As the new associate director for research and methodology for the U.S. Census Bureau, SPH biostatistician Roderick Little will lead a directorate focused on enhancing the bureau's research and innovation capacity—a top priority, says Census Bureau Director Robert Groves, in a time of unprecedented change in society's need for statistical information, available tools for data collection, and challenges in gaining cooperation of the American public to its surveys. "Rod Little is one of the world's best statisticians and survey methodologists," Groves says. "I am thrilled that he is willing to devote his substantial energy and talent to advancing the role of science in the Census Bureau." Little will take a temporary leave from UM SPH while working for the bureau. He was recently named a Fellow of the American Academy of Arts and Sciences.
Phyllis Meadows, clinical professor of health management and policy, is the school's new director of the Office of Public Health Practice and associate dean for practice. A past director of the Department of Health and Wellness Promotion in Detroit, she has held key positions in public health administration and in the foundation world. Meadows succeeds Matthew Boulton, who founded the SPH Practice Office in 2005 and is now pursuing research interests in international infectious disease and the public health workforce.
In a late-afternoon ceremony at historic Hill Auditorium on April 29, 318 degree candidates graduated from UM SPH, among them MHSA student Nikita Shah, who in an address on behalf of the class of 2010 challenged her classmates to work on improving America's still-fragmented health care system. "It's our charge to develop the collective whole," she said. This year's SPH graduates came from 149 undergraduate institutions and 13 different countries. Honored during the ceremony were Ted Zellers, professor of environmental health sciences, who received the Excellence in Teaching Award, and Ana Diez Roux, professor of epidemiology, who received the Excellence in Research Award. The Gene Feingold Diversity Award went to Barbara Israel, professor of health behavior and health education, and SPH Dean Kenneth Warner presented the school's first-ever Award for Excellence in Translating Research into Practice to Vic Strecher, professor of health behavior and health education and chair and founder of HealthMedia¨, Inc. Elaine Auld, MPH '78, received the Distinguished Alumna Award.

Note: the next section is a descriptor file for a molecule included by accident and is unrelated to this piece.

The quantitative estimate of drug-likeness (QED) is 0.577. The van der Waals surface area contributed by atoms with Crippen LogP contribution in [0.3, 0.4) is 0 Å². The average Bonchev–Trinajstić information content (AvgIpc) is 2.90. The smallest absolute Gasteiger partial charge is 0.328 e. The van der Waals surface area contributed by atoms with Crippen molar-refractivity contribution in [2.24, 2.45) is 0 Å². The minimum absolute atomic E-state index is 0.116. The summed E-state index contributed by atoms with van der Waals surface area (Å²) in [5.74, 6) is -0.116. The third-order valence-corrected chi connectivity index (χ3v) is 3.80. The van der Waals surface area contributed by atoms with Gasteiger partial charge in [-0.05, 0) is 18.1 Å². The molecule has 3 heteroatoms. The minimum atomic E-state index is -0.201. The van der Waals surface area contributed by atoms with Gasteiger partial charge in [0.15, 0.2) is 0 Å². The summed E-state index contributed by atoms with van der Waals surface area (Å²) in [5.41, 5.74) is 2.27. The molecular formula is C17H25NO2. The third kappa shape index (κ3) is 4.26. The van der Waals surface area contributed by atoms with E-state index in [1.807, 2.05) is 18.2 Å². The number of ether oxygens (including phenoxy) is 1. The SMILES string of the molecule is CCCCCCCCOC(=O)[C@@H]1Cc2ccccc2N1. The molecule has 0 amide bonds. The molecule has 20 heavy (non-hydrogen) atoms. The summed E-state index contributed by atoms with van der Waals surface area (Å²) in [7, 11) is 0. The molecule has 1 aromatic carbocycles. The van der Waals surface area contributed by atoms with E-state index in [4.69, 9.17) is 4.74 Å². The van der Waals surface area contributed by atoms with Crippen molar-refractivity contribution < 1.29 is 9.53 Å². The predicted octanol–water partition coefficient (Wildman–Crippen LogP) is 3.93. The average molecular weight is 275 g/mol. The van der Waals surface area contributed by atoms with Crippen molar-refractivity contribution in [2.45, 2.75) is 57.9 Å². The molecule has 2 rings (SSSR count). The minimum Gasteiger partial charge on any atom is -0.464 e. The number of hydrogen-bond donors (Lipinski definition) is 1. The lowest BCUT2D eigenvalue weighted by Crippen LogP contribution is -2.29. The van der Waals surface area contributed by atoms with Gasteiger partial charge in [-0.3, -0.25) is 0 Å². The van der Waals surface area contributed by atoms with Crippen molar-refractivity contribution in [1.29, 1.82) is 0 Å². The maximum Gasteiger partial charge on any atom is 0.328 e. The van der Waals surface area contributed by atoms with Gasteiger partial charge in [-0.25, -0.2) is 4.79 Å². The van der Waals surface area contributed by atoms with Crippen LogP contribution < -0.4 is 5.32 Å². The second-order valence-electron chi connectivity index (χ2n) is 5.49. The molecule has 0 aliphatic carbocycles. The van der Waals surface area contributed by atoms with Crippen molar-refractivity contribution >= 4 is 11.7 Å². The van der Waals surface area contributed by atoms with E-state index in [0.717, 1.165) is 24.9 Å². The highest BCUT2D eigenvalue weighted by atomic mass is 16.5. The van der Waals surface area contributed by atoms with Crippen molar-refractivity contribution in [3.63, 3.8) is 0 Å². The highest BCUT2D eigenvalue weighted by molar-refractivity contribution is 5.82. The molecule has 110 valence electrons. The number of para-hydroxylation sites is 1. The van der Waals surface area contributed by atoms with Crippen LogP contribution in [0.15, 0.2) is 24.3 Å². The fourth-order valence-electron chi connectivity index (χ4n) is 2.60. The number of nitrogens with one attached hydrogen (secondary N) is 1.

In town to watch her sister, Olga Semenova, graduate with an MPH was proud SPH alumna Juliya (Semenova) Buettner, MPH '02 (at left). The two sisters were born in Moldova and emigrated to the U.S. in 1991 with their parents. Buettner first planned to go to medical school but decided she didn't like blood and went into public health instead, with a focus on health management and policy. Today she's a consultant with Milliman, Inc., in Milwaukee, Wisconsin. Semenova studied health behavior and health education at SPH and volunteered as a peer sexual health educator for the UM Health System's Sexperteam, which provides guidance to undergraduates on topics like contraception. The experience "definitely stands out in my public health career," she says. Semenova hopes to find work in health communications.
Betsy Foxman has been appointed the Hunein F. and Hilda Maassab Professor in Epidemiology. The newly endowed chair honors SPH Professor Emeritus Hunein F. (John) Maassab, who devoted his career to developing an influenza vaccine based on a live attenuated virus, which is administered intranasally. The chair was endowed using proceeds the school received from sales of this vaccine, FluMist®. Foxman, who also directs the Center for Molecular and Clinical Epidemiology of Infectious Diseases, says she is "thrilled and humbled" by the appointment.
David Schottenfeld, the John G. Searle Professor Emeritus of Epidemiology and Internal Medicine at UM, has received the 2010 Harvard School of Public Health Alumni Award of Merit. The award recognizes a graduate whose "leadership, community service, contributions, and commitment to the field of public health exemplify the ideals set forth by the Harvard School of Public Health." Schottenfeld, a longtime UM faculty member, is a specialist in cancer epidemiology and prevention, with a focus on prostate, breast, endometrial, and colorectal cancers.